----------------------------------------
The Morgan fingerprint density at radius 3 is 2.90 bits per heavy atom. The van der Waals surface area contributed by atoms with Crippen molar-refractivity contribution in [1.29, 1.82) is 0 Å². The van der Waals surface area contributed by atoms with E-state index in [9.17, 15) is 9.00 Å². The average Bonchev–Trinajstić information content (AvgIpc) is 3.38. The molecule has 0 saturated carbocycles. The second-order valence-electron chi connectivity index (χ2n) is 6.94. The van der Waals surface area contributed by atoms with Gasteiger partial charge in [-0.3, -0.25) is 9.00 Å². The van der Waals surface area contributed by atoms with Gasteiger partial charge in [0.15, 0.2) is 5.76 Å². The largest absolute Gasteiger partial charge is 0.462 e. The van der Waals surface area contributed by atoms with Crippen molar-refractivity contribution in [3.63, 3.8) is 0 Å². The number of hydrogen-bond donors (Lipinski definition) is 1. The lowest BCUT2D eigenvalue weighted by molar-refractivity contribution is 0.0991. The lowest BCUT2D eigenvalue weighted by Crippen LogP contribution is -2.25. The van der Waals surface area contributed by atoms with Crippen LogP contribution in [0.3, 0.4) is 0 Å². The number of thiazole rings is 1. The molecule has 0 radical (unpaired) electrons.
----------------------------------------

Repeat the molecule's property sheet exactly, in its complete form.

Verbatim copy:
The Morgan fingerprint density at radius 3 is 2.90 bits per heavy atom. The van der Waals surface area contributed by atoms with Crippen molar-refractivity contribution in [1.29, 1.82) is 0 Å². The van der Waals surface area contributed by atoms with E-state index in [9.17, 15) is 9.00 Å². The average Bonchev–Trinajstić information content (AvgIpc) is 3.38. The molecule has 0 saturated carbocycles. The second-order valence-electron chi connectivity index (χ2n) is 6.94. The van der Waals surface area contributed by atoms with Gasteiger partial charge in [-0.3, -0.25) is 9.00 Å². The van der Waals surface area contributed by atoms with Gasteiger partial charge in [0.15, 0.2) is 5.76 Å². The largest absolute Gasteiger partial charge is 0.462 e. The van der Waals surface area contributed by atoms with Crippen molar-refractivity contribution in [3.63, 3.8) is 0 Å². The number of hydrogen-bond donors (Lipinski definition) is 1. The lowest BCUT2D eigenvalue weighted by molar-refractivity contribution is 0.0991. The lowest BCUT2D eigenvalue weighted by Crippen LogP contribution is -2.25. The van der Waals surface area contributed by atoms with Crippen LogP contribution in [0.3, 0.4) is 0 Å². The number of thiazole rings is 1. The molecule has 0 radical (unpaired) electrons.